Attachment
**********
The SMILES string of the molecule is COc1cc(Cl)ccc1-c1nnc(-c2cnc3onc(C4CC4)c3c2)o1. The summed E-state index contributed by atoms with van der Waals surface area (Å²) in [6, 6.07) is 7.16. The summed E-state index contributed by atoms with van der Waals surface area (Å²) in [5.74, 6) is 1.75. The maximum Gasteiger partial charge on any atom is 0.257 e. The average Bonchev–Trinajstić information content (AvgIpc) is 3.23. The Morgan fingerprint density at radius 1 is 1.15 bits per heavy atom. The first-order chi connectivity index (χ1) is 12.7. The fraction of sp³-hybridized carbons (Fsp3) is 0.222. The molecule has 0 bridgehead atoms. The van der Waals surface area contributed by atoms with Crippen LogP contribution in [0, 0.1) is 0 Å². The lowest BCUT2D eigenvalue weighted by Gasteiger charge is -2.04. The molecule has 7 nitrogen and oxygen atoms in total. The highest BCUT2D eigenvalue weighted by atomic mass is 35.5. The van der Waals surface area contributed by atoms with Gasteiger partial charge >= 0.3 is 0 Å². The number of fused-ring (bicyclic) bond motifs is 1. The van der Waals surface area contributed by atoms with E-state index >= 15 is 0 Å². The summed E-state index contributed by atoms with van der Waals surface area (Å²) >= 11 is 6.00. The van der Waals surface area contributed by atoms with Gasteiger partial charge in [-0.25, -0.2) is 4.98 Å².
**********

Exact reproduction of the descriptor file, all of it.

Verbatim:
The SMILES string of the molecule is COc1cc(Cl)ccc1-c1nnc(-c2cnc3onc(C4CC4)c3c2)o1. The summed E-state index contributed by atoms with van der Waals surface area (Å²) in [6, 6.07) is 7.16. The summed E-state index contributed by atoms with van der Waals surface area (Å²) in [5.74, 6) is 1.75. The maximum Gasteiger partial charge on any atom is 0.257 e. The average Bonchev–Trinajstić information content (AvgIpc) is 3.23. The Morgan fingerprint density at radius 1 is 1.15 bits per heavy atom. The first-order chi connectivity index (χ1) is 12.7. The fraction of sp³-hybridized carbons (Fsp3) is 0.222. The molecule has 0 bridgehead atoms. The van der Waals surface area contributed by atoms with Crippen LogP contribution in [0, 0.1) is 0 Å². The lowest BCUT2D eigenvalue weighted by Gasteiger charge is -2.04. The molecule has 7 nitrogen and oxygen atoms in total. The highest BCUT2D eigenvalue weighted by atomic mass is 35.5. The van der Waals surface area contributed by atoms with Gasteiger partial charge >= 0.3 is 0 Å². The number of fused-ring (bicyclic) bond motifs is 1. The van der Waals surface area contributed by atoms with E-state index >= 15 is 0 Å². The summed E-state index contributed by atoms with van der Waals surface area (Å²) >= 11 is 6.00. The van der Waals surface area contributed by atoms with Gasteiger partial charge in [-0.25, -0.2) is 4.98 Å².